Critical Thinking Exercise - Forced Choice

What is a Forced Choice?

Forced choice is a critical thinking exercise where students are given several choices, and must pick one based on the teacher directions... and then they must explain the reason for their choice.  Not making a choice is not an option!

To make their choices, students must go beyond the standard definition of the terms (or what their personal favorite choice may be) and consider characteristics and distinctive attributes of each choice.  


Here is the typical format of the answers you will hear:

"I am like  ______________ because..."

What do "Forced Choice" exercises look like in the classroom?

A simple forced choice question is "Are you peanut butter or jelly."  Of course, there will be very few times when you want your students to ponder which of these sandwhich fillers they are.  Instead, you`ll want to cater these problems to the subject matter at hand.  We`ve already written a wide-selection of Forced Choice scenarios organized by topic, and they`ll be easy to create on your own once you grasp the concept. 

For example, if you are teaching about electrical circuits, you may ask, "Are you an insulator or a conductor?  Why?"

This question cannot be answered without more details.  It is up to your students to go  beyond the standard definition and consider characteristics and distinctive attributes of each choice.  For example, you might hear:

"I am a conductor because..."

  • "...I like to get things going."
  • "...I like to lead the way"
  • "....I like to organize friends and keep everyone working together."


"I am an insulator because..."
  • "... I like to protect others from bullies"
  • "...I shut out the world around me."
  • "...I try to ignore people that try to distract me."

Do Forced Choice Scenarios work for all subject areas and grade levels?

 Yes.  Without a doubt... yes!  The Forced Choice scenario can not only be used in multiple subject areas, but also for the many topics within a given subject area.  We have already provided a wide range of Forced Choice scenarios in the core subjects, and these can easily be used as a model for teachers who want to write their own to fit their classroom.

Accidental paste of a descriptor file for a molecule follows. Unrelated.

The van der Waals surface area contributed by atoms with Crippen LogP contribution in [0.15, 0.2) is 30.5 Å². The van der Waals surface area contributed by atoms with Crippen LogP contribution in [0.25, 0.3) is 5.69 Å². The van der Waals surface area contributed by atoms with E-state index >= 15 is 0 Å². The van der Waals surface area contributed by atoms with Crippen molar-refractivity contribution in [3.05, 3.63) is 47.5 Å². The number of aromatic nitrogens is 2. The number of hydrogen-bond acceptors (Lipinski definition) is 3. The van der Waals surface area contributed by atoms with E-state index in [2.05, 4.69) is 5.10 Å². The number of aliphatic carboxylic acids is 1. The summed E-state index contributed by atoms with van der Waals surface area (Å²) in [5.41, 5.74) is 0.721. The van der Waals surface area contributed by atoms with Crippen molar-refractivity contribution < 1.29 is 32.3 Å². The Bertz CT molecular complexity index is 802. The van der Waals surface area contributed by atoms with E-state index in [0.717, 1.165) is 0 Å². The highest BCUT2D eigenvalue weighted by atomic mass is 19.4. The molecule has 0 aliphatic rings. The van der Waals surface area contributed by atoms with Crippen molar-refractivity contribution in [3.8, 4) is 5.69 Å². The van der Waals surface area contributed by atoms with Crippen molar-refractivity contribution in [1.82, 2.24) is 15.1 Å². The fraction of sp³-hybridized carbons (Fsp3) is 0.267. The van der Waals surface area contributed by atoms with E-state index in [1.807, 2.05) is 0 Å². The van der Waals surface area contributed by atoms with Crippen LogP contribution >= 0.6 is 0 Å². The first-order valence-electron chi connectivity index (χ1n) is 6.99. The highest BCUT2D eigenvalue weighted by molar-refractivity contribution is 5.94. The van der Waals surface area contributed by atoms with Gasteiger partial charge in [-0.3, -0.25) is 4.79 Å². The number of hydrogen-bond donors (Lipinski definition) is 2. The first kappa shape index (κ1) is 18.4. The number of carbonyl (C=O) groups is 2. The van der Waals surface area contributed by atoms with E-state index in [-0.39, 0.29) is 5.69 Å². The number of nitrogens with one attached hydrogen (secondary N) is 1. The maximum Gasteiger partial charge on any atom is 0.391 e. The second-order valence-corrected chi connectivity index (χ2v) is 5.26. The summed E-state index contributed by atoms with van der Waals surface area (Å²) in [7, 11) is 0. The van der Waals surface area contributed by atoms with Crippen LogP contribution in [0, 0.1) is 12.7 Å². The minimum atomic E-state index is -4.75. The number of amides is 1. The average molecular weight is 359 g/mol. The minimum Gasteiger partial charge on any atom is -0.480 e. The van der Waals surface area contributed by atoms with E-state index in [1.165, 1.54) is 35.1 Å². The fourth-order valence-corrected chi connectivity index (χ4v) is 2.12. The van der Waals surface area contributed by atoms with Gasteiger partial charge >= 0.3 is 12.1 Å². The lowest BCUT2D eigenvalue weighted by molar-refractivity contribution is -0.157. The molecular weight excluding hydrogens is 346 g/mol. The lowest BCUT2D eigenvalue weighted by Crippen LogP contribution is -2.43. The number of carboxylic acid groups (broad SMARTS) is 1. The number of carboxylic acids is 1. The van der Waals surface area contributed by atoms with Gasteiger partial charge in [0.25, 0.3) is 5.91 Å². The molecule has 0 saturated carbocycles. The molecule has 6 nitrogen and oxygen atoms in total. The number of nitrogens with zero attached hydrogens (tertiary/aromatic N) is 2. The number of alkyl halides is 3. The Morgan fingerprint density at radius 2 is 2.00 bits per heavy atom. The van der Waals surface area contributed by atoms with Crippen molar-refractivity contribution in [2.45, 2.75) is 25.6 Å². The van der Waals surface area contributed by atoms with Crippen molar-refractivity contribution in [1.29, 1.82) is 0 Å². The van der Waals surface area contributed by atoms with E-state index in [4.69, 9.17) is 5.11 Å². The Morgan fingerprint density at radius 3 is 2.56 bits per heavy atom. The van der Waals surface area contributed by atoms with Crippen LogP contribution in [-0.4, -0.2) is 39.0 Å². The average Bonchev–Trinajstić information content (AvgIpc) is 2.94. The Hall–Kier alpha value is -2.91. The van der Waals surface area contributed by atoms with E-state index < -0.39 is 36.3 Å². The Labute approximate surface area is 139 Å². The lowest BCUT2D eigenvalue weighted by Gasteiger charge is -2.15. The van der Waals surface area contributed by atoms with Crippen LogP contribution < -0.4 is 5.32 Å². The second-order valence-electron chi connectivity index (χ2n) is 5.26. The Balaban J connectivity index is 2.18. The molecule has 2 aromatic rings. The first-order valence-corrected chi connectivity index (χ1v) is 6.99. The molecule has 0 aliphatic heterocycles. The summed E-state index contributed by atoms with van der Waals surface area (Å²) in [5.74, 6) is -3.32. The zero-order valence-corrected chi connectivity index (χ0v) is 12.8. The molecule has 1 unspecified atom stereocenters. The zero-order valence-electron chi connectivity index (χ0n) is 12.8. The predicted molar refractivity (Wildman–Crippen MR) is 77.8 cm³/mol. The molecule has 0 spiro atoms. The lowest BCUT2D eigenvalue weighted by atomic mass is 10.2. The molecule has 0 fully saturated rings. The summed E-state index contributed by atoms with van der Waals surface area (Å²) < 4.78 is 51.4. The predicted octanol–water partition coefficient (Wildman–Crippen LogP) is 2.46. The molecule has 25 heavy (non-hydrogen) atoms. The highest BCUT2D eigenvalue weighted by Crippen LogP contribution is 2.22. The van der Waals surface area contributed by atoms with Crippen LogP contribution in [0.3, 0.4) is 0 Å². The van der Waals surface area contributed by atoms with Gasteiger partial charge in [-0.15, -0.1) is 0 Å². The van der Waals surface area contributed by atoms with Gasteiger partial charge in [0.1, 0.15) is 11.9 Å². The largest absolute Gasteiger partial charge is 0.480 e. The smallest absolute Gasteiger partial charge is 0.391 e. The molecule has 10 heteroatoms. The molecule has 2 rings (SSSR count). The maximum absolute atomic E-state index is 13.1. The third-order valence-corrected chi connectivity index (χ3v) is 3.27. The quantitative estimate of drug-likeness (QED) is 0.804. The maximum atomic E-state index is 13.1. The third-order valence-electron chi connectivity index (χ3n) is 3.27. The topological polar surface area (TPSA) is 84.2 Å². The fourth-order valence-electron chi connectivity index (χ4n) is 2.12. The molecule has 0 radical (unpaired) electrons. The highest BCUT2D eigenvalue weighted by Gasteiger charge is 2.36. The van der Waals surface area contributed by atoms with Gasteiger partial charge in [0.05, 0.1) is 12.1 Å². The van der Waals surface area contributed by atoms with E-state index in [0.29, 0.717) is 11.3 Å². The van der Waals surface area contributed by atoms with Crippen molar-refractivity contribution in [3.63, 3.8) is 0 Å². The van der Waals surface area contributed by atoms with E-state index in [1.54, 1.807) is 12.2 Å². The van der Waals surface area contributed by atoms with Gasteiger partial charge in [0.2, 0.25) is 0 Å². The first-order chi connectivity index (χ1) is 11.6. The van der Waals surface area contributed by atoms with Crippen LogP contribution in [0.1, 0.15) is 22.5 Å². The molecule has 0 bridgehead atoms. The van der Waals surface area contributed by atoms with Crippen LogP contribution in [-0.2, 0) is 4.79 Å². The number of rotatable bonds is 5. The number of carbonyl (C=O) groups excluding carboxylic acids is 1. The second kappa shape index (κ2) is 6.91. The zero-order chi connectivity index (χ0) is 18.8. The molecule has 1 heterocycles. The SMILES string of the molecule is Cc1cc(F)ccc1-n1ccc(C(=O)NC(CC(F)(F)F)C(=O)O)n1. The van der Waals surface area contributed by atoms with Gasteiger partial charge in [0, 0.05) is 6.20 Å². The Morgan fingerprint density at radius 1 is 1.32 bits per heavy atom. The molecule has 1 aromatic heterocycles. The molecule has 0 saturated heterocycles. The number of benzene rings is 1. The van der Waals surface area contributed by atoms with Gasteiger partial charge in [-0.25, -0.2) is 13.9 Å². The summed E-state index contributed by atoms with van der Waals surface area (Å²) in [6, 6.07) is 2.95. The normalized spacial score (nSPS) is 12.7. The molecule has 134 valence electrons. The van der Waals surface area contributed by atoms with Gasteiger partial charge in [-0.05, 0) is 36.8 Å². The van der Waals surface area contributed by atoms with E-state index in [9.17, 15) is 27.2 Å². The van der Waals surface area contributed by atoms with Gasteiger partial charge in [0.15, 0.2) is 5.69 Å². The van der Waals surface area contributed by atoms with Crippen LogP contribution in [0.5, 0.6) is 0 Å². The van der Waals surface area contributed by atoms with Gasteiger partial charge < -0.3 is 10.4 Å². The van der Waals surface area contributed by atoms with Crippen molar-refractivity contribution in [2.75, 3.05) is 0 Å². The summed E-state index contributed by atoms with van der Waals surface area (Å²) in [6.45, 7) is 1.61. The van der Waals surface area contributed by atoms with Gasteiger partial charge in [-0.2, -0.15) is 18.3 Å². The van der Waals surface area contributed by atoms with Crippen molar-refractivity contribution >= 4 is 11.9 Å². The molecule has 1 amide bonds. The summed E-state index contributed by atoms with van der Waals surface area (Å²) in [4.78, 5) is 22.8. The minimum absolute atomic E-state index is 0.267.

The same flexibility applies to using Forced Choice scenarios across grade levels.  What is especially interesting in this case is that the same Forced Choice scenarios could easily be used for a kindergartner or a senior in high school... and each student would benefit greatly from the exercise. 

Let`s use this one for an example:  "Are you most like a beam of light or a shadow?"  A teacher might ask this to a group of elementary students, hoping to hear basic inferences about light such as, "...I am a beam of light because I am `bright` ". or "I am a shadow because there`s a dark side to me." At the other end of the spectrum, a high-school teacher might expect to students to have a full understanding of light and waves, hoping to hear responses like, "I am a beam of light because my mind moves faster than they eye can see" or "I am a shadow because I can be cool when everything around me is heating up."

What`s the one thing to remember about Forced Choice Scenarios?

It`s all about the process.  Teaching students the formulas and the facts and the figures is just the first step.  Forced Choice scenarios require students to tap into that basic information, analyze it, and see how those attributes apply to the given question.  That develops a greater understanding of the content.